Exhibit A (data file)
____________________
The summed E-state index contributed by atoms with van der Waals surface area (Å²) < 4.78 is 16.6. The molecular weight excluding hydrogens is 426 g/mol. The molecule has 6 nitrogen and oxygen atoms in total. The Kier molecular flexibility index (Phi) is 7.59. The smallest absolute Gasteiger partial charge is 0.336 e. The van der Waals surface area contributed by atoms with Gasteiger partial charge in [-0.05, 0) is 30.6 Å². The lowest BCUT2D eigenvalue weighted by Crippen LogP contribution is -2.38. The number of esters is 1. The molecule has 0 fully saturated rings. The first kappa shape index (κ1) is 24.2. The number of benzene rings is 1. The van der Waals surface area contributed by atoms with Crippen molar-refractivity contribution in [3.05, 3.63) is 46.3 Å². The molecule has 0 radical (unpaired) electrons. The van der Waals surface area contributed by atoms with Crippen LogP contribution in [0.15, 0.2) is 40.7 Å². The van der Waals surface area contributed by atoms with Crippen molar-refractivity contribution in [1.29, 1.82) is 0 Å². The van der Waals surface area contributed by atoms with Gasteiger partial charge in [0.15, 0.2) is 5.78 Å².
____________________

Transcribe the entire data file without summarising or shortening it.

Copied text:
The summed E-state index contributed by atoms with van der Waals surface area (Å²) < 4.78 is 16.6. The molecular weight excluding hydrogens is 426 g/mol. The molecule has 6 nitrogen and oxygen atoms in total. The Kier molecular flexibility index (Phi) is 7.59. The smallest absolute Gasteiger partial charge is 0.336 e. The van der Waals surface area contributed by atoms with Gasteiger partial charge in [-0.05, 0) is 30.6 Å². The lowest BCUT2D eigenvalue weighted by Crippen LogP contribution is -2.38. The number of esters is 1. The molecule has 0 fully saturated rings. The first kappa shape index (κ1) is 24.2. The number of benzene rings is 1. The van der Waals surface area contributed by atoms with Crippen molar-refractivity contribution in [3.05, 3.63) is 46.3 Å². The molecule has 0 radical (unpaired) electrons. The van der Waals surface area contributed by atoms with Crippen LogP contribution in [0.15, 0.2) is 40.7 Å². The van der Waals surface area contributed by atoms with Crippen molar-refractivity contribution in [1.29, 1.82) is 0 Å². The van der Waals surface area contributed by atoms with Gasteiger partial charge in [0.15, 0.2) is 5.78 Å².